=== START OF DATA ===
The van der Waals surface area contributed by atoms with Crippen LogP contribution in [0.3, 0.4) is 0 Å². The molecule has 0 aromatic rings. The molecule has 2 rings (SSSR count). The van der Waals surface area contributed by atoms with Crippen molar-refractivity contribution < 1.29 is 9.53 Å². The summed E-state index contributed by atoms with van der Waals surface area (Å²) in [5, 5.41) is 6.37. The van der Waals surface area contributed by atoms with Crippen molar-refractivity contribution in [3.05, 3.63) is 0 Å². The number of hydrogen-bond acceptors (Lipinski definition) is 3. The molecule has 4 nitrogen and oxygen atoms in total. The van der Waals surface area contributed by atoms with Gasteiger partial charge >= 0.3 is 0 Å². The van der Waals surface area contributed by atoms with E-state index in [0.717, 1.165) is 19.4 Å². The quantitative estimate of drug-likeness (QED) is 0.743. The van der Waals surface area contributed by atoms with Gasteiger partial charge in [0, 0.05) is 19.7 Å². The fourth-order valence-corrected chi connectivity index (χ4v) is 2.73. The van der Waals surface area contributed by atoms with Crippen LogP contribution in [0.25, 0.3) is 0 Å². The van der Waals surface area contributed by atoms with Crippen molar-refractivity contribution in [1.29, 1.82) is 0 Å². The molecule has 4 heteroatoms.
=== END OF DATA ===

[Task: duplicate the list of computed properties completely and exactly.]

The van der Waals surface area contributed by atoms with Crippen LogP contribution in [0.3, 0.4) is 0 Å². The molecule has 0 aromatic rings. The molecule has 2 rings (SSSR count). The van der Waals surface area contributed by atoms with Crippen molar-refractivity contribution < 1.29 is 9.53 Å². The summed E-state index contributed by atoms with van der Waals surface area (Å²) in [5, 5.41) is 6.37. The van der Waals surface area contributed by atoms with Crippen molar-refractivity contribution in [3.05, 3.63) is 0 Å². The number of hydrogen-bond acceptors (Lipinski definition) is 3. The molecule has 4 nitrogen and oxygen atoms in total. The van der Waals surface area contributed by atoms with Gasteiger partial charge >= 0.3 is 0 Å². The van der Waals surface area contributed by atoms with E-state index in [0.717, 1.165) is 19.4 Å². The quantitative estimate of drug-likeness (QED) is 0.743. The van der Waals surface area contributed by atoms with Gasteiger partial charge in [0, 0.05) is 19.7 Å². The fourth-order valence-corrected chi connectivity index (χ4v) is 2.73. The van der Waals surface area contributed by atoms with Crippen LogP contribution in [0.25, 0.3) is 0 Å². The van der Waals surface area contributed by atoms with Crippen molar-refractivity contribution in [1.29, 1.82) is 0 Å². The molecule has 4 heteroatoms.